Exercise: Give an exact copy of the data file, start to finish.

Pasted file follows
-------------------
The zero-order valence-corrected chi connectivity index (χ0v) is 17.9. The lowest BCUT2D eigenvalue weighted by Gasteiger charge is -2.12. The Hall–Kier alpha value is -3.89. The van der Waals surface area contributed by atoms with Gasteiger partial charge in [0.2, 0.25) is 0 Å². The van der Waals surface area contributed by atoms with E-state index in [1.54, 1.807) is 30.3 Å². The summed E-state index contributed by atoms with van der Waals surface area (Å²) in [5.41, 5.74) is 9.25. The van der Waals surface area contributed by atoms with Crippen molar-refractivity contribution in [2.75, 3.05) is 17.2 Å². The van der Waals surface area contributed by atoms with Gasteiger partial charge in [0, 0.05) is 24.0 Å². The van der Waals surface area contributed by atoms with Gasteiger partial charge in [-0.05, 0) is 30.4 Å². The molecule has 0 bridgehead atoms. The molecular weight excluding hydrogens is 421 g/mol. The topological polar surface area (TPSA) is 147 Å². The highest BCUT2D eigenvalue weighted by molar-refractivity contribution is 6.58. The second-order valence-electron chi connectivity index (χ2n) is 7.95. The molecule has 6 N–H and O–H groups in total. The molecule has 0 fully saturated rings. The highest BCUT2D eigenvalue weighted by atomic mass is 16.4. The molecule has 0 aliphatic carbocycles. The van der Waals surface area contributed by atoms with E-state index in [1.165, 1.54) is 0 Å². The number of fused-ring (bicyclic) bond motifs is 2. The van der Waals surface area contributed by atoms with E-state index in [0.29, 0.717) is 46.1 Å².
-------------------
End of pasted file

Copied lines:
The zero-order valence-corrected chi connectivity index (χ0v) is 17.9. The lowest BCUT2D eigenvalue weighted by Gasteiger charge is -2.12. The Hall–Kier alpha value is -3.89. The van der Waals surface area contributed by atoms with Gasteiger partial charge in [0.2, 0.25) is 0 Å². The van der Waals surface area contributed by atoms with E-state index in [1.54, 1.807) is 30.3 Å². The summed E-state index contributed by atoms with van der Waals surface area (Å²) in [5.41, 5.74) is 9.25. The van der Waals surface area contributed by atoms with Crippen molar-refractivity contribution in [2.75, 3.05) is 17.2 Å². The van der Waals surface area contributed by atoms with Gasteiger partial charge in [0, 0.05) is 24.0 Å². The van der Waals surface area contributed by atoms with Gasteiger partial charge in [-0.05, 0) is 30.4 Å². The molecule has 0 bridgehead atoms. The molecular weight excluding hydrogens is 421 g/mol. The topological polar surface area (TPSA) is 147 Å². The highest BCUT2D eigenvalue weighted by molar-refractivity contribution is 6.58. The second-order valence-electron chi connectivity index (χ2n) is 7.95. The molecule has 6 N–H and O–H groups in total. The molecule has 0 fully saturated rings. The highest BCUT2D eigenvalue weighted by atomic mass is 16.4. The molecule has 0 aliphatic carbocycles. The van der Waals surface area contributed by atoms with E-state index in [1.165, 1.54) is 0 Å². The number of fused-ring (bicyclic) bond motifs is 2. The van der Waals surface area contributed by atoms with E-state index in [0.29, 0.717) is 46.1 Å².